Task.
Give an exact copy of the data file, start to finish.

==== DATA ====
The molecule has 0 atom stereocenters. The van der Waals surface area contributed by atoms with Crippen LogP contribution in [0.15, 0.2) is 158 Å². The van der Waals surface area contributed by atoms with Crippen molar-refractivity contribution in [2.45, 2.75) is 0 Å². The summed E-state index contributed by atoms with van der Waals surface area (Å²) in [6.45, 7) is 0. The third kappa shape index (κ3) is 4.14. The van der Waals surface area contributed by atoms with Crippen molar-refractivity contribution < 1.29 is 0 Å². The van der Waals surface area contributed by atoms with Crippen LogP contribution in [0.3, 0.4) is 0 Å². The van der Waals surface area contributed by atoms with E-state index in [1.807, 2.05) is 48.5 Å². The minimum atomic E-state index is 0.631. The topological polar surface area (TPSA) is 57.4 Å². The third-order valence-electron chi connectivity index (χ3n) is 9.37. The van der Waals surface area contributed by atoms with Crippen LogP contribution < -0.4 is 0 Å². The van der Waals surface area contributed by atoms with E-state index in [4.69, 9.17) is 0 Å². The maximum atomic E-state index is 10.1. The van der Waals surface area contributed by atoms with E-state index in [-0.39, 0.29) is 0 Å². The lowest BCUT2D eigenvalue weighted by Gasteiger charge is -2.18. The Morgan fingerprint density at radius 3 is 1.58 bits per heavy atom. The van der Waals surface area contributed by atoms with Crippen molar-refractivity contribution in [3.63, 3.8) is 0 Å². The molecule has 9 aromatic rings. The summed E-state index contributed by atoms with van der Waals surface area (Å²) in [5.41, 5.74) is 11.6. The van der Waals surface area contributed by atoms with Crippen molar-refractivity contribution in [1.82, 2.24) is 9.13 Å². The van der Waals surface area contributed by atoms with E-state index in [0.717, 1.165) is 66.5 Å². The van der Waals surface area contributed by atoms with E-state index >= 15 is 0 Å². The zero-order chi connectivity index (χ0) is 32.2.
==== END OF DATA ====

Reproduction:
The molecule has 0 atom stereocenters. The van der Waals surface area contributed by atoms with Crippen LogP contribution in [0.15, 0.2) is 158 Å². The van der Waals surface area contributed by atoms with Crippen molar-refractivity contribution in [2.45, 2.75) is 0 Å². The summed E-state index contributed by atoms with van der Waals surface area (Å²) in [6.45, 7) is 0. The third kappa shape index (κ3) is 4.14. The van der Waals surface area contributed by atoms with Crippen molar-refractivity contribution < 1.29 is 0 Å². The van der Waals surface area contributed by atoms with Crippen LogP contribution in [0.3, 0.4) is 0 Å². The van der Waals surface area contributed by atoms with E-state index in [1.807, 2.05) is 48.5 Å². The minimum atomic E-state index is 0.631. The topological polar surface area (TPSA) is 57.4 Å². The third-order valence-electron chi connectivity index (χ3n) is 9.37. The van der Waals surface area contributed by atoms with Crippen LogP contribution < -0.4 is 0 Å². The van der Waals surface area contributed by atoms with E-state index in [4.69, 9.17) is 0 Å². The maximum atomic E-state index is 10.1. The van der Waals surface area contributed by atoms with E-state index in [-0.39, 0.29) is 0 Å². The lowest BCUT2D eigenvalue weighted by Gasteiger charge is -2.18. The Morgan fingerprint density at radius 3 is 1.58 bits per heavy atom. The van der Waals surface area contributed by atoms with Crippen molar-refractivity contribution in [3.63, 3.8) is 0 Å². The molecule has 9 aromatic rings. The summed E-state index contributed by atoms with van der Waals surface area (Å²) in [5.41, 5.74) is 11.6. The van der Waals surface area contributed by atoms with Crippen molar-refractivity contribution in [1.82, 2.24) is 9.13 Å². The van der Waals surface area contributed by atoms with E-state index in [0.717, 1.165) is 66.5 Å². The van der Waals surface area contributed by atoms with E-state index >= 15 is 0 Å². The zero-order chi connectivity index (χ0) is 32.2.